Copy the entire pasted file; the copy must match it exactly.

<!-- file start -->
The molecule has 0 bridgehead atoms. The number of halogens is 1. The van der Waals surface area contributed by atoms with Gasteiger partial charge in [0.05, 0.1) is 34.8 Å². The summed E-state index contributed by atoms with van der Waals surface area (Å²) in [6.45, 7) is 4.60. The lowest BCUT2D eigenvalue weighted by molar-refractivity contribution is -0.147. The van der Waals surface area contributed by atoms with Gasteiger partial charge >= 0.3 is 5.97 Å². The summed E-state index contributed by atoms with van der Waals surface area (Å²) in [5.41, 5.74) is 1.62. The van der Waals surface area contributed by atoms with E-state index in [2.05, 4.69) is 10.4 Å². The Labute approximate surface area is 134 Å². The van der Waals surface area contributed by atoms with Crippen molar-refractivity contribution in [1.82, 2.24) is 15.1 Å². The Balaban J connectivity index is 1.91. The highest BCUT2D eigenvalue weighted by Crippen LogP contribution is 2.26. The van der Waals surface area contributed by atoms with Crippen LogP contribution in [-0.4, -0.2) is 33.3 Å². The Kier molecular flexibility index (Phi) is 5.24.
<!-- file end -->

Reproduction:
The molecule has 0 bridgehead atoms. The number of halogens is 1. The van der Waals surface area contributed by atoms with Gasteiger partial charge in [0.05, 0.1) is 34.8 Å². The summed E-state index contributed by atoms with van der Waals surface area (Å²) in [6.45, 7) is 4.60. The lowest BCUT2D eigenvalue weighted by molar-refractivity contribution is -0.147. The van der Waals surface area contributed by atoms with Gasteiger partial charge >= 0.3 is 5.97 Å². The summed E-state index contributed by atoms with van der Waals surface area (Å²) in [5.41, 5.74) is 1.62. The van der Waals surface area contributed by atoms with E-state index in [2.05, 4.69) is 10.4 Å². The Labute approximate surface area is 134 Å². The van der Waals surface area contributed by atoms with Crippen molar-refractivity contribution in [1.82, 2.24) is 15.1 Å². The Balaban J connectivity index is 1.91. The highest BCUT2D eigenvalue weighted by Crippen LogP contribution is 2.26. The van der Waals surface area contributed by atoms with Crippen LogP contribution in [-0.4, -0.2) is 33.3 Å². The Kier molecular flexibility index (Phi) is 5.24.